Louisiana bank failure is costliest since financial crisis
Regulators on Friday seized New Orleans-based First NBC Bank in the costliest bank failure since the financial crisis, with cleanup costs estimated at $1 billion .
The Louisiana Office of Financial Institutions handed the bank to the Federal Deposit Insurance Corp. in the fourth failure of a federally insured bank this year.
Hancock Holding Co. of Gulfport, Mississippi, bought $1.6 billion in deposits and $1 billion in assets, including $600 million in cash. Hancock will fold First NBC’s 24 Louisiana branches into its Whitney Bank unit and First NBC’s five Florida Panhandle branches into its Hancock Bank unit.
“It’s a really big growth opportunity for our company,” Hancock CEO John Hairston said of the deal, projected to boost profits and push the regional bank’s assets above $27 billion .
Bank closures have been infrequent since the 2010 peak in the wake of the Great Recession. That year, regulators shuttered 157 banks, the most in any year since the savings and loan crisis two decades earlier and topping the 140 that were closed in 2009.
The billion-dollar loss comes from the difference in the FDIC’s obligations and what it can expect to collect from the assets. The last time the FDIC paid more than $1 billion to absorb losses was when two banks in Puerto Rico failed in 2010.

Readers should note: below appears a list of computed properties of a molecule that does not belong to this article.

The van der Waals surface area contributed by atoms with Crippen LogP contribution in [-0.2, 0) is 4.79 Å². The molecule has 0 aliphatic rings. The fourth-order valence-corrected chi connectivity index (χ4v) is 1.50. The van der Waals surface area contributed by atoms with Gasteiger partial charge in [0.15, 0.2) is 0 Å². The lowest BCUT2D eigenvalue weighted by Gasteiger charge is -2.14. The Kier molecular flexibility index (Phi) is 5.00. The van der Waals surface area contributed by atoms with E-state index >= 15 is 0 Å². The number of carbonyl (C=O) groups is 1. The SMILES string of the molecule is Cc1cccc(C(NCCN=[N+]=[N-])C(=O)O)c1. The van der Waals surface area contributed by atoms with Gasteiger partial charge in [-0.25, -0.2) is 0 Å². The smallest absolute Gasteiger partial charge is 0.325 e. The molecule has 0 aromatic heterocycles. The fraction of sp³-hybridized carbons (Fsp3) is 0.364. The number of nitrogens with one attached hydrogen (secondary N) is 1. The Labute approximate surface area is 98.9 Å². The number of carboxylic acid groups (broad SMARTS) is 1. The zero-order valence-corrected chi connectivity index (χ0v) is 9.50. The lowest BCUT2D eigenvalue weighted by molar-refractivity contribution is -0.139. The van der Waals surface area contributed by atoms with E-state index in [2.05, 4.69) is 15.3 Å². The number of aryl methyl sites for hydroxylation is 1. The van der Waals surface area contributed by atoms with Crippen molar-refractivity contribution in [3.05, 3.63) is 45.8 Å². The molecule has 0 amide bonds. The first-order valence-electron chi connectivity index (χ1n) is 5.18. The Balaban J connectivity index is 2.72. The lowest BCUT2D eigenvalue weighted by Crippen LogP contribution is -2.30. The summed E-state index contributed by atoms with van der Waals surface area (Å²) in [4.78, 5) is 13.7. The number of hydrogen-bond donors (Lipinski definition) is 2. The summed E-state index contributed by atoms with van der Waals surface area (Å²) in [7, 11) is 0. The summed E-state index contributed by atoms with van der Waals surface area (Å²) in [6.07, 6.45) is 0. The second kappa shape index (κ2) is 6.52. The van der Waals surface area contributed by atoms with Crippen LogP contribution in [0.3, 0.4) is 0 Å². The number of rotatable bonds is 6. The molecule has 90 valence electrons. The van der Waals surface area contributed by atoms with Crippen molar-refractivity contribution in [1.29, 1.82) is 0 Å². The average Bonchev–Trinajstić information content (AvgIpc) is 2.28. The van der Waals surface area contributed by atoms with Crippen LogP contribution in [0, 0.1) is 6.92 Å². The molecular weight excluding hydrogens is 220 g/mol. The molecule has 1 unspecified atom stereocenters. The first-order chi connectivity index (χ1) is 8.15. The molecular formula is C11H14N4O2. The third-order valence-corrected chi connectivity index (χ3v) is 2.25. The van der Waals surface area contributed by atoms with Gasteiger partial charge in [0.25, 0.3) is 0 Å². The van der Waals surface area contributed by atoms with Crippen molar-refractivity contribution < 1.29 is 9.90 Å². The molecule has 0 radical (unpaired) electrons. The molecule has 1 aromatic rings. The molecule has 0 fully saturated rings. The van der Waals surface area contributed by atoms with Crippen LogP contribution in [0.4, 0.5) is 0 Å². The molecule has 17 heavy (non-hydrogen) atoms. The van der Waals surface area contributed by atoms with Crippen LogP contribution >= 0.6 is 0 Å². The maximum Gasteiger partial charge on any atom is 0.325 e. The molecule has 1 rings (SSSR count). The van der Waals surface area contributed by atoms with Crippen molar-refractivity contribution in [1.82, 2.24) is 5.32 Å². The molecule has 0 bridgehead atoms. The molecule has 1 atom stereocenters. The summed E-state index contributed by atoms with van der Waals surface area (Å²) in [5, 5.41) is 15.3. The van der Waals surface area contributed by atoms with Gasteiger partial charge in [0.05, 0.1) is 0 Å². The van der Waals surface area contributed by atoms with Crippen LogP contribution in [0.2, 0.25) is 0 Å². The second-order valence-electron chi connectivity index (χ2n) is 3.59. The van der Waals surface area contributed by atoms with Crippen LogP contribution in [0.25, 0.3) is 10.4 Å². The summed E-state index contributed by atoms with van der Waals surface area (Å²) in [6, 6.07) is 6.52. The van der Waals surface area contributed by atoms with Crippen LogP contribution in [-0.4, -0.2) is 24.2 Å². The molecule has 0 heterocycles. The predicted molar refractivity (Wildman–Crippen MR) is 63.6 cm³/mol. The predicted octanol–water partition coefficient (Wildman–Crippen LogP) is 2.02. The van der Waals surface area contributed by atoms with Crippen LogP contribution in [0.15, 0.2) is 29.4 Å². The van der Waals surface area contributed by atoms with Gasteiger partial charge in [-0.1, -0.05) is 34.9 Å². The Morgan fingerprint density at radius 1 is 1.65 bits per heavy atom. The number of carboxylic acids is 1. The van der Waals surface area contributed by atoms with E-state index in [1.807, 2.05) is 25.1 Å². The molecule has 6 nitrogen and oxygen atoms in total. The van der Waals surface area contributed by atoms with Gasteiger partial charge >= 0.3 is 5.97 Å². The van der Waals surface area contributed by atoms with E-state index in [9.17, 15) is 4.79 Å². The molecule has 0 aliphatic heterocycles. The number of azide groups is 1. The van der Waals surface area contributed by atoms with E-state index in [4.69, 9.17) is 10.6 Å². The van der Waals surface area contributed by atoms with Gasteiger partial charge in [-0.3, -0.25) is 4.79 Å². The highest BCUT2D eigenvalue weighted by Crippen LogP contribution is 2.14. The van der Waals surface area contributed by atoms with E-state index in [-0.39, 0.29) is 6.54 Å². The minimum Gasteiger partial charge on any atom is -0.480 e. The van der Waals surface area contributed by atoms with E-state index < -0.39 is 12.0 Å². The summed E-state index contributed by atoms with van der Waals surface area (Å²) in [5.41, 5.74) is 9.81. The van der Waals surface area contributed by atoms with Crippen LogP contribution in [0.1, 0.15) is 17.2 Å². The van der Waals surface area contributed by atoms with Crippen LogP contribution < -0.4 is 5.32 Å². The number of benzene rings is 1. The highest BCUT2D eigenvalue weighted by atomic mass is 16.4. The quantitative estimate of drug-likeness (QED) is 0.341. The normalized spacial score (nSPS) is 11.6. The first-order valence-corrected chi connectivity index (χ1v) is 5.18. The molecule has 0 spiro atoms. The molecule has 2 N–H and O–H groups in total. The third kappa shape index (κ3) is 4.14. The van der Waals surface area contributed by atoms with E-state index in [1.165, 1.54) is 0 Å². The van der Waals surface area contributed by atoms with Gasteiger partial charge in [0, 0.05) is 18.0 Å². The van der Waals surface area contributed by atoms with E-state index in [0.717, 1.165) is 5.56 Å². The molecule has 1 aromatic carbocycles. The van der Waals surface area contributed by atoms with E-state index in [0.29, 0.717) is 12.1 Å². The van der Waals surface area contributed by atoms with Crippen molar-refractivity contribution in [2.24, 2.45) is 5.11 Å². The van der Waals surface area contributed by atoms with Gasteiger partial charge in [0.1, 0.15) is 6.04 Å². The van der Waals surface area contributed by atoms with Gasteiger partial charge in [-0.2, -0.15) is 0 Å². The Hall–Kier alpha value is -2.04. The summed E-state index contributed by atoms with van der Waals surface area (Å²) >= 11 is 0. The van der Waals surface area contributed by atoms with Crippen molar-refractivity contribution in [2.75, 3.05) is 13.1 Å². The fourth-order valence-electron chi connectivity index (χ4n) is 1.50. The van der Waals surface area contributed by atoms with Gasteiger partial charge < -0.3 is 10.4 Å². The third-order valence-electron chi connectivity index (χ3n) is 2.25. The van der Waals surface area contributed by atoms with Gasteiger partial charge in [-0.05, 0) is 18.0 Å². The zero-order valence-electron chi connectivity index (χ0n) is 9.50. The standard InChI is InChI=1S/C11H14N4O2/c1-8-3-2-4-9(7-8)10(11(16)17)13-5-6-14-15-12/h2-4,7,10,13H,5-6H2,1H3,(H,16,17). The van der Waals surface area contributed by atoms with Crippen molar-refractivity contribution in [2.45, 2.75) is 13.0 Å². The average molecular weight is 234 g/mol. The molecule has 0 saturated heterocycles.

Hancock agreed to pay $35 million for the deposits it took over. Hancock had bought $1.3 billion in loans, $400 million in deposits and nine branches from First NBC earlier this year, as First NBC sold chunks of itself in an ultimately futile attempt to raise capital and avoid failure.
The FDIC, though, was only able to sell part of the bank to Hancock, which FDIC spokesman David Barr said was the sole bidder. The FDIC will mail $1.4 billion in checks beginning Monday to depositors who mostly hold certificates of deposit, individual retirement accounts and brokered deposits. No depositor will lose money, and the checks will include interest accrued through Friday. The FDIC will also have to dispose of roughly $2.5 billion in assets that Hancock didn’t want. For now, though, depositors and borrowers can keep doing business with their current branches.
First NBC was founded in 2006 and proclaimed its mission to be helping Louisiana rebuild from Hurricane Katrina. The bank got in trouble in part because it became unusually reliant on projects that revolve around federal tax credits for low-income or less developed areas. The bank would finance projects and get tax credits good in the future. But regulators decided that First NBC was overstating the value of those tax credits, forcing the bank to write down their value. Regulators increased scrutiny and ordered the bank to raise capital, but the bank had to set aside another $86 million in the last three months of 2016 to cover increasing loan losses.
The chain of events ultimately led to the exit of First NBC founder Ashton Ryan, who was replaced as CEO by former Hancock chief Carl Chaney. Hancock Chief Financial Officer Michael Achary said Chaney’s hiring “had nothing to do with the transaction.”
The acquisition of 40,000 accounts will push Hancock’s Whitney unit close to being the largest bank in metro New Orleans by deposits. Some branches are likely to be combined with Hancock’s existing offices.
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